'A religious foundation!' cried Emily. 'It will be a dear delicious old abbey, all Gothic architecture, with cloisters and ruins and ghosts.'

'Ghosts!' said my mother severely, 'what has put such nonsense into your head?'

Nevertheless Emily made up her mind that Chantry House would be another Melrose, and went about repeating the moonlight scene in the Lay of the Last Minstrel whenever she thought no one was there to laugh at her.

My father and Griffith returned with the good news that there was no mistake. Chantry House was really his own, with the estate belonging to it, reckoned at 5000 pounds a year, exclusive of a handsome provision to Miss Selby, the niece of the late Mrs. Winslow, a spinster of a certain age, who had lived with her uncle, and now proposed to remove to Bath. Mr. Winslow had, it appeared, lost his only son as a schoolboy, and his daughters, like their mother, had been consumptive. He had always been resolved that the estate should continue in the family; but reluctance to see any one take his son's place had withheld him from making any advances to my father; and for several years past he had been in broken health with failing faculties.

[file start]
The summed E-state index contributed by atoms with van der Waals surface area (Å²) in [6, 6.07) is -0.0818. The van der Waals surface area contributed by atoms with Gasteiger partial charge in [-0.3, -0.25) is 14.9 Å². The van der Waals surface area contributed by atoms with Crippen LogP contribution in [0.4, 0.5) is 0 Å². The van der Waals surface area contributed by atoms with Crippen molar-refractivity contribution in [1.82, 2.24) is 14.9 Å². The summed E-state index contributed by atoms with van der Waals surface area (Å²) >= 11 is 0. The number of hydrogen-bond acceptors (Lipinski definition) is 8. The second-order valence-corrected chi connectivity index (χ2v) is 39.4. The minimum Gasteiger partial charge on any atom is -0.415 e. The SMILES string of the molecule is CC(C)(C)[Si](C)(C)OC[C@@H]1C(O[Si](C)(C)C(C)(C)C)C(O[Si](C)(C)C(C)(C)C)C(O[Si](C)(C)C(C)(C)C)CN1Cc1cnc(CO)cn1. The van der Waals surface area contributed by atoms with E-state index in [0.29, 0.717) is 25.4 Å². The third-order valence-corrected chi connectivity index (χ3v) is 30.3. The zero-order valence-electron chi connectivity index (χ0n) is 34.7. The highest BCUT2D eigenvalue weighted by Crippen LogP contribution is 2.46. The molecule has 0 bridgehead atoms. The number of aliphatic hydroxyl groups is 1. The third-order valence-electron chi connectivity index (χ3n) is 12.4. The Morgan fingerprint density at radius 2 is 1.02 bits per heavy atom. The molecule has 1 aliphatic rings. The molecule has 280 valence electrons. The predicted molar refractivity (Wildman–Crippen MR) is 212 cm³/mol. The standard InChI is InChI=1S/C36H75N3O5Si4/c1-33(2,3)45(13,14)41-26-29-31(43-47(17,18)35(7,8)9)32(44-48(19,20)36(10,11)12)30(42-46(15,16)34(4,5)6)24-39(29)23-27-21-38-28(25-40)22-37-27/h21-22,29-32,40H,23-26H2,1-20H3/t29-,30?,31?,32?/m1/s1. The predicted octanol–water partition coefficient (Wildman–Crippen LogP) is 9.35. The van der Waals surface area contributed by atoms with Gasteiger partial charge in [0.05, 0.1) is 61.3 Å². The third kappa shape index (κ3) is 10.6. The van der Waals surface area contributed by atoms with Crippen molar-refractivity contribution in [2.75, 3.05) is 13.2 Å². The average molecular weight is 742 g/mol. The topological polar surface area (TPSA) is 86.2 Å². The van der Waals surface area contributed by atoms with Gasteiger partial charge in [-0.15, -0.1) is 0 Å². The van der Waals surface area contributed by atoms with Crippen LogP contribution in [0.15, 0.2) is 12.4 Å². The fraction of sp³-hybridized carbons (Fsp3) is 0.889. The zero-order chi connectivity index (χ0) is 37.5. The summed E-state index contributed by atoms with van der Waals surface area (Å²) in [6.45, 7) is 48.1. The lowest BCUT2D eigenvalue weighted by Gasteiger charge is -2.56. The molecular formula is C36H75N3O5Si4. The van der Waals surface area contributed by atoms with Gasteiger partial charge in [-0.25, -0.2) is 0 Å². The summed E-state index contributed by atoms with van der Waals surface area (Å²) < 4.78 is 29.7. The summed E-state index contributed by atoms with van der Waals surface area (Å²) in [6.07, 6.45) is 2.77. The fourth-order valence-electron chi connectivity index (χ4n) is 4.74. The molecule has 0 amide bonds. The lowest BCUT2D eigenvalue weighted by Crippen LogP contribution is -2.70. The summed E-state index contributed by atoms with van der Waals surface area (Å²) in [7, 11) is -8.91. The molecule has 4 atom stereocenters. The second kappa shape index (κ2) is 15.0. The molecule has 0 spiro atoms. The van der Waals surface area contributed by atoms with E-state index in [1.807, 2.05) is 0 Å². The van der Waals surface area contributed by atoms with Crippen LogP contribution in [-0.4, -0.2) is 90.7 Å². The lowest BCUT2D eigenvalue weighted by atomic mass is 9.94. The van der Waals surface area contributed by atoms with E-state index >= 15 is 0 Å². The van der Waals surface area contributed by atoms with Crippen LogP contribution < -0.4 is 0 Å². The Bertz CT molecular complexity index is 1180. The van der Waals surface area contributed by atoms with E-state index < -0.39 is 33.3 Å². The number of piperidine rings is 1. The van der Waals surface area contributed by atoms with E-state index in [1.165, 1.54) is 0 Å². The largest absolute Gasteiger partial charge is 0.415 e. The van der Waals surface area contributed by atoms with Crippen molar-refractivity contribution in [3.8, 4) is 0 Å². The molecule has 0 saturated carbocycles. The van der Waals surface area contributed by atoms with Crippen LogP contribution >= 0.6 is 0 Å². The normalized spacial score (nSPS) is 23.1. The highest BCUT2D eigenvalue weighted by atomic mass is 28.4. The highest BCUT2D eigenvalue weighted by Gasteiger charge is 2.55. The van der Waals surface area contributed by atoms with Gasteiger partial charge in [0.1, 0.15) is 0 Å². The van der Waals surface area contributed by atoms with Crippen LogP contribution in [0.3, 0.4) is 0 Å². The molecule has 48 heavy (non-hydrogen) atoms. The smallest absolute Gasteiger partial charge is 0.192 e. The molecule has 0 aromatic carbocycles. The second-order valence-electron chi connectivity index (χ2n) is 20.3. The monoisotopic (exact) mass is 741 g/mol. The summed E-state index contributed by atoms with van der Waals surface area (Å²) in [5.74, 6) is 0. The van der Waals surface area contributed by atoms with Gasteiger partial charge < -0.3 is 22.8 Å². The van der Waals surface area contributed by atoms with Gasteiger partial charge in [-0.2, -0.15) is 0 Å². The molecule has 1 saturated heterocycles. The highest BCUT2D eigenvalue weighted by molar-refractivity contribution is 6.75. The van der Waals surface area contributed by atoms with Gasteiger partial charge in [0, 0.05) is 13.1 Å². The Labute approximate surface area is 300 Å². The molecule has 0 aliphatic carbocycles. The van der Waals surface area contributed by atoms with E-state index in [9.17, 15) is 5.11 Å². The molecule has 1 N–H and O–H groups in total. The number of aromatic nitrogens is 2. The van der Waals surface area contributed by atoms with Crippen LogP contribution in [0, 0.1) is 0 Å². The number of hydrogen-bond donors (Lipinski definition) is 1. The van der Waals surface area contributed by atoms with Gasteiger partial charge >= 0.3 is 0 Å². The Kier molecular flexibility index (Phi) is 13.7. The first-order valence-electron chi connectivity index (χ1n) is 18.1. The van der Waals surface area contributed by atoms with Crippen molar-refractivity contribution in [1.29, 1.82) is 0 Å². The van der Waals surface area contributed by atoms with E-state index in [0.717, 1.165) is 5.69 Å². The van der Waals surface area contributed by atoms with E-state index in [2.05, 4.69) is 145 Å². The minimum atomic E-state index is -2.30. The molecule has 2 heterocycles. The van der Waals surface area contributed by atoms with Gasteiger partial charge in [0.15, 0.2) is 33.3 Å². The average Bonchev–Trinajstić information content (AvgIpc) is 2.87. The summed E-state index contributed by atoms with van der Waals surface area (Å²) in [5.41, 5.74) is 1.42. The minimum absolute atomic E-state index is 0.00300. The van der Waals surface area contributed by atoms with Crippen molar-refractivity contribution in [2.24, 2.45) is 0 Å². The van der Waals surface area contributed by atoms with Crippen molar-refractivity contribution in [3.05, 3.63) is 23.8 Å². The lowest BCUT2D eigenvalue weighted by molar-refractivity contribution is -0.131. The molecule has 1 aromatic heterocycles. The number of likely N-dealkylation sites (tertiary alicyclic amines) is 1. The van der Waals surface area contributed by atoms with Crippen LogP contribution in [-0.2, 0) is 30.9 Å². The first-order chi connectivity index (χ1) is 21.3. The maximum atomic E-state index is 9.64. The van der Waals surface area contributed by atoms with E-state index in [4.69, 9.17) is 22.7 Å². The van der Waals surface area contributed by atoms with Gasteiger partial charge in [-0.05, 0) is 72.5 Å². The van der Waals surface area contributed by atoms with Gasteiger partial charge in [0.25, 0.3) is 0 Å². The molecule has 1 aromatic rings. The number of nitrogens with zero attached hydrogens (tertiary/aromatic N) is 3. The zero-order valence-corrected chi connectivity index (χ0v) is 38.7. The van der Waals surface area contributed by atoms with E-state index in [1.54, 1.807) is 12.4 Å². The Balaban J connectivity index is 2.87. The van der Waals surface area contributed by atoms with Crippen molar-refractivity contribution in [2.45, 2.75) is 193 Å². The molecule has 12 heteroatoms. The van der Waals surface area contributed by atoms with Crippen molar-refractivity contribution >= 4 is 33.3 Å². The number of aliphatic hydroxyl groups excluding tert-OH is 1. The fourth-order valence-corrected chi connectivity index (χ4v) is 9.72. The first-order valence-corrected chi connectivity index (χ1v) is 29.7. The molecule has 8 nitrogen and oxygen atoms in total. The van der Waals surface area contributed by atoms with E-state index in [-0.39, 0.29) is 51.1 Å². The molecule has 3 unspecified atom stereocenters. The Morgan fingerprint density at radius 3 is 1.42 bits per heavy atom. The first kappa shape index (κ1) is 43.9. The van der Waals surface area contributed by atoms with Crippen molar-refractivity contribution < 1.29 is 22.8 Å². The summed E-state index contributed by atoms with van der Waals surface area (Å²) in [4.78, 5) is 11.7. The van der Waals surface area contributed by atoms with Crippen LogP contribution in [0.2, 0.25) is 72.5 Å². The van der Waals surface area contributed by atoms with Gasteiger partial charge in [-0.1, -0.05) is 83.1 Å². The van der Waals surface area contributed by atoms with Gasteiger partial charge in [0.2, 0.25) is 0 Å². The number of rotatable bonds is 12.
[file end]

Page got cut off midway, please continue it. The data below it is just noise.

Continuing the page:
Of course there was much elation. Griff described as charming the place, perched on the southern slope of a wooded hill, with a broad fertile valley lying spread out before it, and the woods behind affording every promise of sport. The house, my father said, was good, odd and irregular, built at different times, but quite habitable, and with plenty of furniture, though he opined that mamma would think it needed modernising, to which she replied that our present chattels would make a great difference; whereat my father, looking at the effects of more than twenty years of London blacks, gave a little whistle, for she was always the economical one of the pair.